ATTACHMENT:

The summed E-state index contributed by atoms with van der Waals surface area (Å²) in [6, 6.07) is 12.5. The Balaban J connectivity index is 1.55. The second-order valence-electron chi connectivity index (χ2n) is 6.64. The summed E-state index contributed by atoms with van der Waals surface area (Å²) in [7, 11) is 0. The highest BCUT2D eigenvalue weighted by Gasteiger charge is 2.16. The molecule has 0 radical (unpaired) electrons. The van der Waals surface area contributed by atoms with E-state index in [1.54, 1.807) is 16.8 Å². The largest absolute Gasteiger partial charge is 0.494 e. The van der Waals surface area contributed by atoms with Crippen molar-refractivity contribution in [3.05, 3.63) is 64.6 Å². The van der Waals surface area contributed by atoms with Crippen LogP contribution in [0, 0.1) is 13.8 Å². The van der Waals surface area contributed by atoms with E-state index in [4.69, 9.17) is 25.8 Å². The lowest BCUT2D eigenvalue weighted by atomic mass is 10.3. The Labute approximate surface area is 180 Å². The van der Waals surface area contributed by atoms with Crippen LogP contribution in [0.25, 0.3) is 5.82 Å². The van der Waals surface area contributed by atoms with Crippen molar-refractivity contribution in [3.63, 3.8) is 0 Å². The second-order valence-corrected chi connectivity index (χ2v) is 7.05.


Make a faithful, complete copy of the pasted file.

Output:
The summed E-state index contributed by atoms with van der Waals surface area (Å²) in [6, 6.07) is 12.5. The Balaban J connectivity index is 1.55. The second-order valence-electron chi connectivity index (χ2n) is 6.64. The summed E-state index contributed by atoms with van der Waals surface area (Å²) in [7, 11) is 0. The highest BCUT2D eigenvalue weighted by Gasteiger charge is 2.16. The molecule has 0 radical (unpaired) electrons. The van der Waals surface area contributed by atoms with E-state index in [1.54, 1.807) is 16.8 Å². The largest absolute Gasteiger partial charge is 0.494 e. The van der Waals surface area contributed by atoms with Crippen molar-refractivity contribution in [3.05, 3.63) is 64.6 Å². The van der Waals surface area contributed by atoms with Crippen LogP contribution in [0, 0.1) is 13.8 Å². The van der Waals surface area contributed by atoms with E-state index in [4.69, 9.17) is 25.8 Å². The lowest BCUT2D eigenvalue weighted by atomic mass is 10.3. The Labute approximate surface area is 180 Å². The van der Waals surface area contributed by atoms with Crippen LogP contribution in [0.25, 0.3) is 5.82 Å². The van der Waals surface area contributed by atoms with Crippen molar-refractivity contribution in [3.63, 3.8) is 0 Å². The second-order valence-corrected chi connectivity index (χ2v) is 7.05.